Annals of termination

Yet another mission to accomplish
By MIKE MILIARD  |  May 2, 2007


George W. Bush is guilty of a lot of things. But in her just-released book United States v. George W. Bush et al. (Seven Stories Press), former federal prosecutor Elizabeth de la Vega gets specific. She crafts a hypothetical grand-jury trial demonstrating that, in their zeal to sell the Iraq War to Congress, Bush Administration officials violated section 371 of US Code Title 18, which prohibits conspiracy to defraud the United States.

Starting with opening arguments and moving through a week’s worth of fictional but exactingly fact-based testimony, de la Vega, who worked for more than 20 years as a federal prosecutor, makes the case.

Title 18, Section 371, which is applicable when “persons conspire either to . . . defraud the United States, or any agency thereof,” is broadly worded. But, de la Vega says, “it’s been interpreted over the years, in numerous cases, to mean agreeing to commit a crime using any form of deceit — it doesn’t matter if it’s an outright lie or a half truth — in order to impair or obstruct a branch or agency of government. And, of course, Congress is a branch of government.”

De la Vega sticks to reliable sources: Iraq-related public statements available on Web sites for the White House, the State Department, and the Defense Department; the Senate Select Committee on Intelligence Report; the 9/11 Commission Report; and impartial news stories. As documents piled up, scattered about her dining room and nibbled by her dog, de la Vega was able to piece together meticulous timelines, showing what administration officials knew, and when. “It was pretty clear to me, even before I did an extended analysis, that this statute would apply to these facts,” she says.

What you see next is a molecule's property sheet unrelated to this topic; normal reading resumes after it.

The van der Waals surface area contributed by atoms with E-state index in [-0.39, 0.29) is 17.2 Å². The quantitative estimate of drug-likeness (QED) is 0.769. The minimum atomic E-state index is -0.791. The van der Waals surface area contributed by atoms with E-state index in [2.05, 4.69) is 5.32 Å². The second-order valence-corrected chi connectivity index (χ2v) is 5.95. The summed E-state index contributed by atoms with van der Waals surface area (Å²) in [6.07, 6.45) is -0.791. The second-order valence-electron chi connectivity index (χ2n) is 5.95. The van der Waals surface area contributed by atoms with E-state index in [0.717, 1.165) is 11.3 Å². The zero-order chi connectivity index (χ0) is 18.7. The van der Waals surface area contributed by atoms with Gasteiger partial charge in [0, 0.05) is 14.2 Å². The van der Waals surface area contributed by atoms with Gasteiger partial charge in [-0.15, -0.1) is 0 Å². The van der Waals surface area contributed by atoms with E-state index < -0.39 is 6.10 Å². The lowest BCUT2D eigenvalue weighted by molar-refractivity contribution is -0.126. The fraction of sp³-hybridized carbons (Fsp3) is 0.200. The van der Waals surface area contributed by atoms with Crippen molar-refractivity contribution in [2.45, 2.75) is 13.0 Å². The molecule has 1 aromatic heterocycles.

The most compelling evidence? Those pesky aluminum tubes. “On September 8, 2002, you had Rice, Rumsfeld, Cheney, Powell, and General Myers out there saying that these aluminum tubes were being sought by the Iraqis. Condoleezza Rice said they were only suited for use in a centrifuge. But half the reports, the ones from the actual experts, say that the tubes were not suited for centrifuges.” (It was theoretically possible they could be used to make Iraqi nukes, one Energy Department analyst told the Senate — just as it was theoretically possible to “turn your new Yugo into a Cadillac.”)

De la Vega maintains that “there’s overwhelming evidence that the manipulations of prewar intelligence were not the result of a mistake, but were rather intentional and quite Machiavellian. Knowing that, and knowing that if this were a criminal case the evidence points to their having committed a crime, we can’t responsibly just walk away from this.”

The former federal prosecutor will present her case at Jimmy Tingle’s Off-Broadway Theatre on May 6 at 3 pm and at the Cambridge Forum on May 9 at 7:30 pm. People who read her book or attend those events have an obligation to keep pressure on their senators and representatives, she says. “I believe quite strongly at this point that we have ample ground for there to be articles of impeachment brought. But it’s the public that should be deciding this. We need to do our job.”

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